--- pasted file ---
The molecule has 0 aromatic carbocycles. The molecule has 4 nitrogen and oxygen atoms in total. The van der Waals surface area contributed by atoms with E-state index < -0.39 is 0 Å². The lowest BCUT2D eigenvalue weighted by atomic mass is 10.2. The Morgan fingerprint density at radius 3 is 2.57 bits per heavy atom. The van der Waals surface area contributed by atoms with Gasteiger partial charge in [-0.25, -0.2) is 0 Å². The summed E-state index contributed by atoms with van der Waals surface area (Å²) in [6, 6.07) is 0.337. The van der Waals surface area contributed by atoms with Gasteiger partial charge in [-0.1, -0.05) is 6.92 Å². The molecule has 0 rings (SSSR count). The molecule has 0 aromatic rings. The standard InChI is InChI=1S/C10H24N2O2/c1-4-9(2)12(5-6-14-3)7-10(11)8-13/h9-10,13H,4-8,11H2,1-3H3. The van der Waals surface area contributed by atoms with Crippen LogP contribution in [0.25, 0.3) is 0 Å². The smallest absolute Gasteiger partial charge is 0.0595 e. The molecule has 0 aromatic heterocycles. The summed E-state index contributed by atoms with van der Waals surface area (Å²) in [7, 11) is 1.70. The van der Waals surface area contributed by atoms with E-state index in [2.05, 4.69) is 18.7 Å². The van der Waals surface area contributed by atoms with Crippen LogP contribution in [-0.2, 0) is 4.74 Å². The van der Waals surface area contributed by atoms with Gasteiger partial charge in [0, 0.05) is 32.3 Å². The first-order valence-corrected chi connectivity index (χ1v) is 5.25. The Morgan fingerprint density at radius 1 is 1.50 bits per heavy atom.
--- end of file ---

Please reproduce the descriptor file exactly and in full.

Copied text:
The molecule has 0 aromatic carbocycles. The molecule has 4 nitrogen and oxygen atoms in total. The van der Waals surface area contributed by atoms with E-state index < -0.39 is 0 Å². The lowest BCUT2D eigenvalue weighted by atomic mass is 10.2. The Morgan fingerprint density at radius 3 is 2.57 bits per heavy atom. The van der Waals surface area contributed by atoms with Gasteiger partial charge in [-0.25, -0.2) is 0 Å². The summed E-state index contributed by atoms with van der Waals surface area (Å²) in [6, 6.07) is 0.337. The van der Waals surface area contributed by atoms with Gasteiger partial charge in [-0.1, -0.05) is 6.92 Å². The molecule has 0 rings (SSSR count). The molecule has 0 aromatic rings. The standard InChI is InChI=1S/C10H24N2O2/c1-4-9(2)12(5-6-14-3)7-10(11)8-13/h9-10,13H,4-8,11H2,1-3H3. The van der Waals surface area contributed by atoms with Crippen LogP contribution in [0.25, 0.3) is 0 Å². The smallest absolute Gasteiger partial charge is 0.0595 e. The molecule has 0 aromatic heterocycles. The summed E-state index contributed by atoms with van der Waals surface area (Å²) in [7, 11) is 1.70. The van der Waals surface area contributed by atoms with E-state index in [2.05, 4.69) is 18.7 Å². The van der Waals surface area contributed by atoms with Crippen LogP contribution in [-0.2, 0) is 4.74 Å². The van der Waals surface area contributed by atoms with Gasteiger partial charge in [0, 0.05) is 32.3 Å². The first-order valence-corrected chi connectivity index (χ1v) is 5.25. The Morgan fingerprint density at radius 1 is 1.50 bits per heavy atom.